The global economic order is expected to shift from advanced to emerging economies over the next few decades. Countries like Brazil, China, India, Indonesia, Mexico, Russia and Turkey are expected to grow at an annual average rate of almost 3.5 per cent over the next 34 years compared to just 1.6 per cent for Canada, France, Germany, Italy, Japan, the UK and the US. The former set of countries would comprise almost 50 per cent of world GDP by 2050 while the second set’s share would be just over 20 per cent.
China has already overtaken the US to become the world’s largest economy in purchasing power parity terms while India currently stands in third place and is projected to overtake the US by 2040. However, to realise this growth potential, emerging market economies need to implement structural reforms to improve macroeconomic stability, diversify their economies away from undue reliance on natural resources and develop more effective political and legal institutions.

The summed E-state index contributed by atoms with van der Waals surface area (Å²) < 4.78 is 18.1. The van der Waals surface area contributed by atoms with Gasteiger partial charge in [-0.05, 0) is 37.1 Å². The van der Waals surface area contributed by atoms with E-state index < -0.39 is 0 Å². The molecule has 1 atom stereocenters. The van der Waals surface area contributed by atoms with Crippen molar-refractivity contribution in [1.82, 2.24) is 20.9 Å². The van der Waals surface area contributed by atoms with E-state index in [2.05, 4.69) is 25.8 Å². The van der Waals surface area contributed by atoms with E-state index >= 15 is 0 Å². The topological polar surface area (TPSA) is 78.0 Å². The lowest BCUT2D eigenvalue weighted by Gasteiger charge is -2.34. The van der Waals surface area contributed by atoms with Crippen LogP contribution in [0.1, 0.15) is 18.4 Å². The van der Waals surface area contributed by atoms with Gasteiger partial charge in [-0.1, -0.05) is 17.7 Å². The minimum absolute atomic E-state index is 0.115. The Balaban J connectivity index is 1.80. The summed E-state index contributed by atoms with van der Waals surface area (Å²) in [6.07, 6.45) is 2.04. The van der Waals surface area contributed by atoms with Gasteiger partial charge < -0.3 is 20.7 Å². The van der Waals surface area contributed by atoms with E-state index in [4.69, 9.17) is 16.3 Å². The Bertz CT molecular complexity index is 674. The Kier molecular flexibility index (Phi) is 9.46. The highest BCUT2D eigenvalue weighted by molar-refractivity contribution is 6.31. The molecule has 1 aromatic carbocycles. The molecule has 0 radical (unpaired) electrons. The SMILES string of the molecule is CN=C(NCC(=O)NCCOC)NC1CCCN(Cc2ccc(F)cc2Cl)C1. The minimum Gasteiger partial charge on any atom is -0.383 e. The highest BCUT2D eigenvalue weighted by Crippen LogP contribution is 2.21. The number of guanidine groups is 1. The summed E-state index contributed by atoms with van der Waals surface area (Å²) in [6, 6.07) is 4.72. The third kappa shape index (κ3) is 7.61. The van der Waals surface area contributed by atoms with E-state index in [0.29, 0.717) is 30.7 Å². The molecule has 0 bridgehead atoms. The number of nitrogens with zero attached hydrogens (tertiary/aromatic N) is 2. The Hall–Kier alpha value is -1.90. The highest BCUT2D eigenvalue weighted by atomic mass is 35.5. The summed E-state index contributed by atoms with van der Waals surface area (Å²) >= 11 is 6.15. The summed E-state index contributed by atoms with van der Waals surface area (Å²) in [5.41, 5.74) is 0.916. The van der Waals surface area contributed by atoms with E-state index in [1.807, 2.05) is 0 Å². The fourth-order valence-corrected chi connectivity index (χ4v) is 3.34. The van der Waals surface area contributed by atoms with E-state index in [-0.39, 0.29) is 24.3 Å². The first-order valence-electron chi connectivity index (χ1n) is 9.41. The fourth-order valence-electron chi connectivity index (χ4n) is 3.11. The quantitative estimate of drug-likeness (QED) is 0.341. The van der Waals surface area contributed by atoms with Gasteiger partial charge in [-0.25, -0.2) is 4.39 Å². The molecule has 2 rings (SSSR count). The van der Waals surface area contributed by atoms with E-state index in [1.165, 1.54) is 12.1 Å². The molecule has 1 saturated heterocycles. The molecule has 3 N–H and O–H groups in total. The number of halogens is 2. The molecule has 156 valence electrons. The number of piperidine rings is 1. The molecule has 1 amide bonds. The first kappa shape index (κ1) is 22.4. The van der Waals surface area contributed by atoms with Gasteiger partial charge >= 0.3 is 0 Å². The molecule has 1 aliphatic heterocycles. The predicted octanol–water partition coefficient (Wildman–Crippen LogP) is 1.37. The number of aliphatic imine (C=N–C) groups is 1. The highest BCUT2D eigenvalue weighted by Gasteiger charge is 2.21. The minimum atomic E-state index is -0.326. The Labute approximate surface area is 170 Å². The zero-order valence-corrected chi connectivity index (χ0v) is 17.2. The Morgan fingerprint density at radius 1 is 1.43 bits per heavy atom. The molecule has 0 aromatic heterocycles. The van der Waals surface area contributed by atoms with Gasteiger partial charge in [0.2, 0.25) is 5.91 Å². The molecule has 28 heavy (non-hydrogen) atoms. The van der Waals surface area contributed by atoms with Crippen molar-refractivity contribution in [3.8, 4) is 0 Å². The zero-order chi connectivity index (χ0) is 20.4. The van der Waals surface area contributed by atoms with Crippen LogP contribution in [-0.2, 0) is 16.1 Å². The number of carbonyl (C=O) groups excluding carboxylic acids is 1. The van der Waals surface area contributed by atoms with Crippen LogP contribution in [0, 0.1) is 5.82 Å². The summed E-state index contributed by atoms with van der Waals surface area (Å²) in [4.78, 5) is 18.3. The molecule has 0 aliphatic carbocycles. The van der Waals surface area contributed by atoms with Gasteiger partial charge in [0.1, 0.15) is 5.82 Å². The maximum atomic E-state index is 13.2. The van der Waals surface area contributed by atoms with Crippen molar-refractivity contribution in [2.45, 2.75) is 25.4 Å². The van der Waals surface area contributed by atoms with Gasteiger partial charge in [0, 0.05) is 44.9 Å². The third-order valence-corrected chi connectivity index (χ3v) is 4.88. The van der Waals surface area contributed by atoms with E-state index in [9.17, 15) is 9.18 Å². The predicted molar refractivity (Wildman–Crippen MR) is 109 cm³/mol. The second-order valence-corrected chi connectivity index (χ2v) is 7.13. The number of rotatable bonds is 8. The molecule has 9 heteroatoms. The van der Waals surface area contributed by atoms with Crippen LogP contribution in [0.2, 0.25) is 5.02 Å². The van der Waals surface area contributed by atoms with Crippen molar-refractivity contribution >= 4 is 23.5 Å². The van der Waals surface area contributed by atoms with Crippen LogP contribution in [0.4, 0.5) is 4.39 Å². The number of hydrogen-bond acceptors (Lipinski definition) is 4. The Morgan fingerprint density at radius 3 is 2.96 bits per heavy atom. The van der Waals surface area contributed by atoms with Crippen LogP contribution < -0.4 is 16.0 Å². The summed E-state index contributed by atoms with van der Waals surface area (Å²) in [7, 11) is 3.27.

Policymakers across the world face a number of challenges if they are to achieve sustainable long-term economic growth. Falling global trade growth, rising income inequality within many countries and increasing global geopolitical uncertainties are intensifying the need to create diversified economies which create opportunities for everyone in a broad variety of industries.